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Monday, November 16, 2015

That Stubborn Young Sea Bee

Dad was a Sea Bee in WWII. Sea Bees are a hardy, tough, devoted and stubborn type of folk. They work hard and they play hard. They are the builders of the American Navy. They are the construction crews of the battle field. They build roads and airstrips and anything else you can think of while under enemy fire. Nothing stops a Sea Bee.  They don't give up until the job is done. 

So, how do you convince the stubborn young Sea Bee inside a tired, disease ridden 88 year old body, it is time to rest?  It is time to go on to his next great adventure? That the job here is done. 

Dad hasn't had the easiest life. He lost his own dad while he was still only 12. He went to the Philippines as a young Sea Bee in WWII where he lost his leg in an altercation with an airplane propeller. Sea Bees are tough, and can win in any bar fight, but the airplane propeller won that one. 

In surgery, the surgeons didn't think they'd get him off the table, he proved them wrong. In recovery, he had lost so much blood, they didn't expect him to live more than a few days, wrong again. This young Sea Bee wasn't going to let anyone tell him he wasn't going to finish the job. 

Other instances over Dad's lifetime have have threatened his life and the stubborn young Sea Bee pulled him through every single time. In 1988 he had a quadruple bypass surgery and the Sea Bee was there to pull him through. 

That stubborn young Sea Bee has served Dad very well over his long life. He is still 22 and loves proving people, especially doctors, wrong. 

How do I convince the Sea Bee in Dad, the job is done. He raised his family, he doesn't need to take care of us anymore. He taught us well. He taught us to love, laugh and work hard. He taught us to tinker, create and build. He showed us how to live a good life and be a great human being. He lived by example and taught by example. He showed us, good guys do finish first. 

How do I convince him it is time for him to take care of... well, him. He has always been the one to take care of someone. He took great care of us kids and my mom. He took great care of his mom as she advanced in years. He took care of his alcoholic brother after his mom died and he was unable to take care of himself. He let Willie and the kids and me move in for two years when we had tough times. He was there for my sister whenever she needed him. He took care of my brother until the day Dad moved in with us. He watched his son die in a hospice two years ago. 

Dad's job is done. He deserves to rest. He deserves to be free of a body that is exhausted and a brain that keeps his thoughts and soul trapped. He deserves to be whole again sailing on the seven seas. He deserves his next great adventure.

Saturday, November 14, 2015

Decline

Three weeks ago dad went in for a routine check up with the doctors. I asked for an appointment with the palliative team too. Dad has been in a lot of pain and no matter what I did nothing helped. He had been sleeping at least 85% of the day and eating less and less. He'd lost 14 pounds since May and that was after losing 24 pounds over the year before. The last time I had talked to the geriatric focused doctor, she said that dementia patients aren't put on hospice until they can no longer communicate or feed themselves. I wasn't expecting her, (she leads the palliative team as well) to recommend hospice for dad yet. He was still getting up to the bathroom though not making it there in time any more, feeding himself, and at least trying to communicate.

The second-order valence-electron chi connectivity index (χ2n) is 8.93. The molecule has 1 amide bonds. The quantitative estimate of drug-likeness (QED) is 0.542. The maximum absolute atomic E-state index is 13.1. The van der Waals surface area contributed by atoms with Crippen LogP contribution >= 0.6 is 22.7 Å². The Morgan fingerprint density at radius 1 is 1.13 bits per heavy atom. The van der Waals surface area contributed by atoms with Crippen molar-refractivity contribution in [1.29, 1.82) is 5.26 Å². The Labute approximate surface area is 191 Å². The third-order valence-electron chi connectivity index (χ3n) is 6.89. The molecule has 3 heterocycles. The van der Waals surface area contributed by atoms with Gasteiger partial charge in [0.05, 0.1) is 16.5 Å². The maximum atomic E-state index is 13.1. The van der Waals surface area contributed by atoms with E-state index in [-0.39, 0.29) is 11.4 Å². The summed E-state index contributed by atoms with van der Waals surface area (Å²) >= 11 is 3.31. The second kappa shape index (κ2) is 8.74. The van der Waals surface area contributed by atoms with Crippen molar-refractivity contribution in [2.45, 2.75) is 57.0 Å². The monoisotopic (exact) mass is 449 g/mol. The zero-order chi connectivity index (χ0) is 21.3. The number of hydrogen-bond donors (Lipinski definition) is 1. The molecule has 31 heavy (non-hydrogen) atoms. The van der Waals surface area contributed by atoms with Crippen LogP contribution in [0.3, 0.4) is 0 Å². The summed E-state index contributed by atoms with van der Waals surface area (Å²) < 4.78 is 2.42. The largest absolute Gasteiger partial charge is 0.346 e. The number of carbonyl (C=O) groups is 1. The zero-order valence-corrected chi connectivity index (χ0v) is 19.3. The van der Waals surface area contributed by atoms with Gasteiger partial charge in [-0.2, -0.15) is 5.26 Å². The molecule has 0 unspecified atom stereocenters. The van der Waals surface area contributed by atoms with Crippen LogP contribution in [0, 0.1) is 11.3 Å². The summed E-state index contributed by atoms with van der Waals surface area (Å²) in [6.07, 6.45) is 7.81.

When she saw him, and his weight loss, and looked at his other physical problems, which are numerous, she said it was time for hospice. Besides dementia Dad also has high blood pressure, CHF, pulmonary hypertension, an abdominal aortic aneurysm that is well over a cm larger than when they would normally do surgery, kidney disease, and possibly the early stages of multiple myeloma, a blood cancer. Along with all of that, he has severe arthritis and kyphosis in his neck that causes him a lot of pain. A term used a lot in the ER for people with multiple morbidities is "train wreck." My dad is basically a train wreck on steroids. 

I thought I was more than ready for her to say he was ready for hospice. I seriously didn't think she would though. It hit me harder than I imagined. Turned out I wasn't ready. 

The doctor wanted to admit him to the hospice unit at the VA hospital. I asked about home hospice, though in all honesty, I really didn't want him to die in my house. I don't think I would have dealt with that well. She wanted him admitted. She was very worried about adding more pain medication when he was already a huge fall risk. She thought for safety reasons it would be better for him to be in a hospice facility. The VA hospital in Des Moines has an almost brand new wing where the hospice floor was located. 

Dad was less than open to the idea. He wanted to stay home. The doctor told him it was going to be too hard for me to continue to care for him at home and he needed to to be where he could have a care team. He still wasn't budging. "I don't like hospitals." He kept pouting like a toddler being fed broccoli.